Students call for Judge Baylor statue to be removed

By Emily Cousins | Staff Writer, Video by Siegrid Massie | Broadcast Reporter

On Baylor’s 176 birthday and the first day of Black History Month, students gathered and took a picture in front of Judge Baylor holding Black Lives Matter signs and dressed in all black clothing.

Aurora, Colo., junior Sam Onilenla said the demonstration was planned on Baylor’s birthday in order to make a statement about racial issues on campus.

“I think that the problems we have today started from that day,” Onilenla said. “Integration didn’t happen until 1963, so you have 118 years where there’s no Black people on this campus. I think that is significant because this campus was built not to have Black people on this campus.”

Onilenla said they are trying to put pressure on the Board of Regents to remove the statue of Judge Baylor from campus.

“The point of the picture is not to remove Judge Baylor as a whole. It’s to remove Judge Baylor from campus,” Onilenla said. “I don’t want to see it on campus just because I know I’m not supposed to be here, according to him. Having him off campus is going to be the start of racial healing.”

If Judge Baylor is removed from campus, Onilenla said the students will see that Baylor is taking racial issues seriously, and more will be inspired to support and understand Black students.

“It’s having those ideals still founded, literally built, ingrained into the school,” Onilenla said. “Once we remove that from campus, then we can start removing … the rest of the stuff off the campus that makes us feel uncomfortable.”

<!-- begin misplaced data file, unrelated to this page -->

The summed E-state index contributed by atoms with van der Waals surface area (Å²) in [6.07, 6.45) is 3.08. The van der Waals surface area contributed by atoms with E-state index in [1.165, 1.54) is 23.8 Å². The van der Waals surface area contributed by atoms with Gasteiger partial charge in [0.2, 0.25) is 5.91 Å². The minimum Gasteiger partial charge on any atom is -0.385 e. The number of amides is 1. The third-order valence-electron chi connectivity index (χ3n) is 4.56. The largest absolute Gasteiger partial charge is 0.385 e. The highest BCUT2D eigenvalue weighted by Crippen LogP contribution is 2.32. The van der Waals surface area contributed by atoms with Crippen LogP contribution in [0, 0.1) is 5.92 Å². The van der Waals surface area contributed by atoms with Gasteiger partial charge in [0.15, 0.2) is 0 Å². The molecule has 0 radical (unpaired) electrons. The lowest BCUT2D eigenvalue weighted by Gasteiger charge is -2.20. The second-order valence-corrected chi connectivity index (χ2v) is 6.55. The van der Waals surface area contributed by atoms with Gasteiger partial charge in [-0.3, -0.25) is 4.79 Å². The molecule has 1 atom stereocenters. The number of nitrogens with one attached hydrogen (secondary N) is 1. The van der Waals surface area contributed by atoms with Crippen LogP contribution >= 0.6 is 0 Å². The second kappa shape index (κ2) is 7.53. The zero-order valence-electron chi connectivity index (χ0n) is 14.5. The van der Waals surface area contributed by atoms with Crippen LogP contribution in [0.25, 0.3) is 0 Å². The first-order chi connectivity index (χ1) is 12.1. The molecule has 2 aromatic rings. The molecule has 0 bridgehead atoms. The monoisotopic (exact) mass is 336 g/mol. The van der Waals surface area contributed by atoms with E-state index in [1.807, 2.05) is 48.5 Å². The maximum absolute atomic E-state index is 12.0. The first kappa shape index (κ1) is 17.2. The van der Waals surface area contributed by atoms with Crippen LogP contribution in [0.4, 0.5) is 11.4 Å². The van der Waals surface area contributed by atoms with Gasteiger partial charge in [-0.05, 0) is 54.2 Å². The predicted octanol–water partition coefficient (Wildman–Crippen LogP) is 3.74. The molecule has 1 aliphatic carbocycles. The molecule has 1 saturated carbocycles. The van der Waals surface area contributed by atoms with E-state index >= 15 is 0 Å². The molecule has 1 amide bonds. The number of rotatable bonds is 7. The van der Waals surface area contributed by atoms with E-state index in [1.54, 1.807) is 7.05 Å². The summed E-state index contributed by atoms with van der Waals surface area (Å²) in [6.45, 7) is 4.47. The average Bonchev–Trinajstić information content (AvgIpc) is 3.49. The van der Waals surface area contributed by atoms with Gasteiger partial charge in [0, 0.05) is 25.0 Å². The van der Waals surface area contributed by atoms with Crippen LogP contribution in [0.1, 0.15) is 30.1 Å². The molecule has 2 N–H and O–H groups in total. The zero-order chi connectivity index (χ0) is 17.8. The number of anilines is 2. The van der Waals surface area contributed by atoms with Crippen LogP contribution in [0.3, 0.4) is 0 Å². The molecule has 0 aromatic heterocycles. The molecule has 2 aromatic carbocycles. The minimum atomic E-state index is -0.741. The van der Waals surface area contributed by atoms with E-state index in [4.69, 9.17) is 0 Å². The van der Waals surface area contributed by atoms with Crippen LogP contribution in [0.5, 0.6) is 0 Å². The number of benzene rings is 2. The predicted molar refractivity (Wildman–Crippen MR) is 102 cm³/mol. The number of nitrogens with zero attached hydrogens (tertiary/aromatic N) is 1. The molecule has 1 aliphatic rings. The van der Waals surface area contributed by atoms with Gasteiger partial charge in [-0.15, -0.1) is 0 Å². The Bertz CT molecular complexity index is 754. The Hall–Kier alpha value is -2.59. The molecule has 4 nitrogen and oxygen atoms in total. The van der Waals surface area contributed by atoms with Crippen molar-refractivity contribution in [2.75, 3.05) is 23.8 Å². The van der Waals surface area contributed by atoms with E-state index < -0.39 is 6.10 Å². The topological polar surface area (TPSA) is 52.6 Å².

Onilenla said Judge Baylor could be moved to Mayborn Museum, but the statue has no place on a Christian campus.

“As a slave owner and as a Confederacy supporter, he should not be on this campus, especially right in front of Waco Hall,” Onilenla said. “There’s nothing religious about killing slaves or having those ideas.”

The Board of Regents are set to meet Feb. 17-19 and will decide at that time what action to take regarding the Commission on Historic Campus Representations’ report.

Onilenla said this demonstration was in the works before the incident last week when BUPD was called on a group of Black students in Moody Memorial Library but that it fueled his fire to keep asking more from Baylor.

After the incident in Moody, many students showed support on social media. An Instagram account called Black Social Workers Matter created a petition calling Baylor to action that they will officially send to the university on Feb. 3.

Broken Arrow, Okla., senior Jada Holliday said they are not going to stop putting pressure on Baylor to make changes.

“Applying pressure at this point doesn’t look like petitions or statements or even just putting things on social media and voicing our opinion,” Holliday said. “Baylor’s made it very clear that that does not affect their decision to actually prioritize putting Black students and marginalized minority students first.”

San Antonio freshman Sydney Davis said it’s hard to feel supported at a predominately white institution, but seeing many different races at the demonstration was reassuring.

“To know that we are supported not only by Black people, but people of other colors, other races — it’s extremely important,” Davis said. “It gets the message heard, and it gives us a sense of unity that we don’t really get to see on an everyday basis.”

Onilenla said relating to the student body is what will create more change on campus for minority students.

“Baylor always emphasizes conversations,” Onilenla said. “It’s over to have the conversations with the administration. I think it’s time to have those conversations with our peers because obviously they don’t understand, so if we are reluctant to have those conversations with them, they’re going to continue to not understand. I think it starts with them and starts with us having those conversations to understand what it feels like to be Black; what it feels like to be LGBTQ; what it feels like to be an Asian student; what it feels like to be Hispanic; what it feels like to be a minority on this campus.”